You wouldn't want to run bigbigadv on a 2500k and normal bigadv are too rare to even worry about but you would meet those deadlines just fine the once in a blue moon you got them, but you may as well just not even enable bigadv and just run normal SMP. The main benefit of the VM isn't that you would be folding different WUs, it would be that whatever WUs you do fold would be folding faster than in windows. Gaming while folding in the VM wouldn't bork the VM but it may lag the game depending on how much CPU the game requires, for example I wouldn't want to play BF3 while CPU folding but any source game or similar would be fine. The difference in terms of gaming while folding in the VM is that the standard windows folding client sets a core priority of low in task manager while the VM runs at normal, but if that becomes a problem then you can just manually set it once lower when you start it and it will keep that setting until the next time the VM starts (so it WILL carry over through different WUs)
This should get you set up with a VM if you'd like to try it, post back here if you need any further help.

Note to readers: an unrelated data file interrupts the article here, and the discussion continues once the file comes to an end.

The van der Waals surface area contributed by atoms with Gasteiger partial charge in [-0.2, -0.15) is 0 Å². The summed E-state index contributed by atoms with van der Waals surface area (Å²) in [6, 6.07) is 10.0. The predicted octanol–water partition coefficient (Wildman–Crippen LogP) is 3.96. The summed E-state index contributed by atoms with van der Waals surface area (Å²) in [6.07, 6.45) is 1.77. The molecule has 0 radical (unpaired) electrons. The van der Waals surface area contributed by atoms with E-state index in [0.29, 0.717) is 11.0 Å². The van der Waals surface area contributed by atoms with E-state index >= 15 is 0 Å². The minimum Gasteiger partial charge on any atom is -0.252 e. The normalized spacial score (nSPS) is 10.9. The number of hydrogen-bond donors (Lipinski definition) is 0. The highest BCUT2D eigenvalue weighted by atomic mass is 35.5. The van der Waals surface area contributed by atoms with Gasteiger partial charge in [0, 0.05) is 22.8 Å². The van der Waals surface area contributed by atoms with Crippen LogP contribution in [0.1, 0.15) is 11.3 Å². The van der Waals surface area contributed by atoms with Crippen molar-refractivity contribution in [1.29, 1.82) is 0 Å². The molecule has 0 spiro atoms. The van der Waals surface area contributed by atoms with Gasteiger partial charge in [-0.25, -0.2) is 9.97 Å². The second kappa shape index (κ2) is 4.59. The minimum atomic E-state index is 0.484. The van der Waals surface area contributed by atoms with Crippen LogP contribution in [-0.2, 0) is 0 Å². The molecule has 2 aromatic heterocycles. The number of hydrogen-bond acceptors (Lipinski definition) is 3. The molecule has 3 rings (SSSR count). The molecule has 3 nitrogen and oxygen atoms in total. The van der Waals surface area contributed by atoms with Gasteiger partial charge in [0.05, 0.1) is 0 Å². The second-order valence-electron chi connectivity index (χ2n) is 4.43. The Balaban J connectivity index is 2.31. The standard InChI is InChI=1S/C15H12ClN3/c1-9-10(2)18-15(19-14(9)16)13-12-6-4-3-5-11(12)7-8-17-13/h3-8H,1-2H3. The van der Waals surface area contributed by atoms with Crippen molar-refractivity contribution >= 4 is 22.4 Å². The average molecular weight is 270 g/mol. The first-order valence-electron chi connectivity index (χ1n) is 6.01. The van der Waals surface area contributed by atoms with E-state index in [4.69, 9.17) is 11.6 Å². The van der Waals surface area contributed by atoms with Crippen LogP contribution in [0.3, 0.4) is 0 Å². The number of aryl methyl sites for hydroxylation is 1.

Edited by juano - 4/6/12 at 10:05pm
Originally Posted by juano
A VM will give the folding work a more direct access to your CPU because Linux is a less bloated and better OS for folding. This is the guide
for a Linux VM that I use and recommend, it's very easy to follow. First you will want to go into your BIOS and enable virtualization, this should be in the advanced tab of your BIOS under "CPU configuration" it will be called "Intel Virtualization Technology" and look like this
, switch that to enable and then press F10 to save the change and exit. Then you just follow the guide as normal until you get to the web configuration part of the guide. At this point we want to make a few changes from the "base set of options" shown on the screenshot in the guide. Right click and open my screenshot at the bottom of this post in a new tab to see full size
the settings appropriate for you. You want those exact settings except for putting in your own folding name and passkey, leave the primary DNS I blacked out to it's default. Once you have those settings and hit submit your VM will reboot and then start folding. To monitor it's progress the monitoring program HFM
is recommended, to set it up to monitor your VM follow step 7 of the guide
but just replace the log folder address with the one shown in your VM window.